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Axon Transport Defects

Motor neurons are often extremely long cells with their axons leading from the spinal cord to muscles. The sheer distance that nutrients and other materials must travel back and forth from the cell body to the synapse creates logistical issues. Just the added energy requirement for transport makes these cells vulnerable in a way others aren’t.

A good bit of Packard research has focused on impaired axon transport as a potential cause of ALS, with much work concentrated  on neurofilaments, the long protein tubules in cells that play a key role in stimulating axon growth. One of the hallmarks of ALS is the over-accumulation of neurofilaments in parts of motor neurons. Mice with mutations in neurofilament genes also have poorly functioning motor neurons.

If SOD1 ALS mice are made to overproduce neurofilaments, the mice have longer lifespans. Since the excess neurofilaments collect in the cell body rather than the axons, Packard scientists believe that,  with fewer neurofilaments in the way, axon transport may be improved in these animals.

Axon transport involves more than neurofilaments. Microscopic molecular “motors” can move materials across entire axons. Mutations in the motors’ genes can paralyze mice. One family study showed that a specific mutation in the gene for the motor protein dynactin resulted in members with paralyzed vocal cords.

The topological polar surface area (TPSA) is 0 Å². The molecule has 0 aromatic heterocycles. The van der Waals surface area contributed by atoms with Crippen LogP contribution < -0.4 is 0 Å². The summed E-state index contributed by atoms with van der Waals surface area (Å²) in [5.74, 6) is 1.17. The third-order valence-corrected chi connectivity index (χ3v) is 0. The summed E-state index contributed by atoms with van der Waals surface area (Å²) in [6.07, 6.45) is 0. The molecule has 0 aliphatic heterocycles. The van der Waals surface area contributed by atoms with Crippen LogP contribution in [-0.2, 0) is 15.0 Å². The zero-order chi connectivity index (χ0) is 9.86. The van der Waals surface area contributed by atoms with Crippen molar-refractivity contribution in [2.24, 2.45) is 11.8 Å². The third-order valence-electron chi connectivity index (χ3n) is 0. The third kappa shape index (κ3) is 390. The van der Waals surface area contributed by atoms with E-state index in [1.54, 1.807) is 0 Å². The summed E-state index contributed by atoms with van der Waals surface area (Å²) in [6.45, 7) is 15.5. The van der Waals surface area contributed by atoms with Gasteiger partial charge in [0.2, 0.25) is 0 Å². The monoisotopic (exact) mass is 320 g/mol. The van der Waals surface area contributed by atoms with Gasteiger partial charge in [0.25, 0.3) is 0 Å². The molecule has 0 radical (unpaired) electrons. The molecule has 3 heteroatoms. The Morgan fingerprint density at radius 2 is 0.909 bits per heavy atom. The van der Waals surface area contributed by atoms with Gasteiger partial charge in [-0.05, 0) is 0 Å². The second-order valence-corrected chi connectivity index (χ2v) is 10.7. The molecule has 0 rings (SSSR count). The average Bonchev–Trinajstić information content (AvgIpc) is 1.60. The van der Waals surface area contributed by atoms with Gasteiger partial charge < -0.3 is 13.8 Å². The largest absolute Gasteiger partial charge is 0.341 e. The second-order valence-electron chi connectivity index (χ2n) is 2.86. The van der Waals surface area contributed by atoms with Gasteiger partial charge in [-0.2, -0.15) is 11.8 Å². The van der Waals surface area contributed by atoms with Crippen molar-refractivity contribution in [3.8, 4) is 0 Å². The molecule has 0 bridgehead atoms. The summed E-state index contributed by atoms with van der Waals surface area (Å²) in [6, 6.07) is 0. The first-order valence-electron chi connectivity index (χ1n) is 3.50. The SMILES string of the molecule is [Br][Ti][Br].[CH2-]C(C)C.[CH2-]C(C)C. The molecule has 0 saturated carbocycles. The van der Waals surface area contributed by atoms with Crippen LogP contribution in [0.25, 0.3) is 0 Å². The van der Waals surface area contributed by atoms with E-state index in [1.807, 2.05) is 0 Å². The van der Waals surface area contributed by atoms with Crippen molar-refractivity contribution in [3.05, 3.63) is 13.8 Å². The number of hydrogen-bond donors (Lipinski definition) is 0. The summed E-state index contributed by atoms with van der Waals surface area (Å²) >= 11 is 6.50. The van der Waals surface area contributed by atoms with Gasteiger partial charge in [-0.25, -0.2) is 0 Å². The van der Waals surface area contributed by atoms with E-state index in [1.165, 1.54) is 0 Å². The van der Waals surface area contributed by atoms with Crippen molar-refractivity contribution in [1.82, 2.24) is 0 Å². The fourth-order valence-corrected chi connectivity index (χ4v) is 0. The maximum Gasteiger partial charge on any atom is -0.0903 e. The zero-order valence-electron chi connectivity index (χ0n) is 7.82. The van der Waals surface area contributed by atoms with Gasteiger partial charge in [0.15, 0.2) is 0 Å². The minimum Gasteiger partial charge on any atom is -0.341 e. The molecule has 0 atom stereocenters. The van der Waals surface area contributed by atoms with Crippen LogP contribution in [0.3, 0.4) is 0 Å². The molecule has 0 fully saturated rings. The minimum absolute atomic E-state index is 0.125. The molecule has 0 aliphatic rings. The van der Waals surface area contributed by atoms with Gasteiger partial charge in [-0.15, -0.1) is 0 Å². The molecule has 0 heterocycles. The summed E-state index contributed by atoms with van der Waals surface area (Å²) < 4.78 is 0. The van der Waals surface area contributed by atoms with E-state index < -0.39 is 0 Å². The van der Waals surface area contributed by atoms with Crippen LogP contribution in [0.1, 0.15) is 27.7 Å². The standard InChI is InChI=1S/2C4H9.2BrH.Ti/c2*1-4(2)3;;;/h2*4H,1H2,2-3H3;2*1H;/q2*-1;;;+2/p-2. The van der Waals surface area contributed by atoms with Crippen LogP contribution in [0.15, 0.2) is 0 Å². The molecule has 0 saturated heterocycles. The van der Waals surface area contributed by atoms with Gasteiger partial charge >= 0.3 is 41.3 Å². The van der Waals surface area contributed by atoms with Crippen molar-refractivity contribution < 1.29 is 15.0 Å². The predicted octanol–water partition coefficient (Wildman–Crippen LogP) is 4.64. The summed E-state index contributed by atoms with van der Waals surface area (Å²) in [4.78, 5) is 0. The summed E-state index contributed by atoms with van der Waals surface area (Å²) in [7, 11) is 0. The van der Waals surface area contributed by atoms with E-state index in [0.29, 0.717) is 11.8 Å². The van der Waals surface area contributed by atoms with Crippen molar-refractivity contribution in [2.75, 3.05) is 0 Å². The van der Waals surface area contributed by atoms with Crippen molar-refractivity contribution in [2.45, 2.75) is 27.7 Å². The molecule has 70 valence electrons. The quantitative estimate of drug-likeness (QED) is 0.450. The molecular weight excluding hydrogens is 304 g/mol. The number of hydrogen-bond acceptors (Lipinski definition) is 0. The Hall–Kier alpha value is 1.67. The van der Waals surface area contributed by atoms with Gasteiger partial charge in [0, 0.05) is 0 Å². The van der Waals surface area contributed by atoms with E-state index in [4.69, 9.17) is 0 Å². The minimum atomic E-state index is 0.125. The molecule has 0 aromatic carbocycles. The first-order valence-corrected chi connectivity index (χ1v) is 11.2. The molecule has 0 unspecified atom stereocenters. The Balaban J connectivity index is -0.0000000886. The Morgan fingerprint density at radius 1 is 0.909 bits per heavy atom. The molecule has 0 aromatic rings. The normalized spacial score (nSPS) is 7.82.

New Packard work centers on what happens to axon transport of mitochondria – the cell’s powerhouses – in ALS. Early studies show distinct differences in people and animals with ALS.
 

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Our Experts

Johns Hopkins University
Motor neurons can only work properly if the cell’s proteins can get to the right place at the right time. Thomas Lloyd uses the fruit fly Drosophila melanogaster to study how proteins are shuttled between the cell body and the synapse, as interruptions in this process have been linked to ALS. 
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University of Michigan
Sami Barmada wants to answer a very basic question about ALS: why motor neurons? Of all the different types of neurons in the body (and scientists estimate there are probably several hundred), it’s only motor neurons that are affected in ALS. Knowing why this is, Barmada believes, could be the key to developing new potential treatments that could prevent the deterioration and death of motor neurons. 
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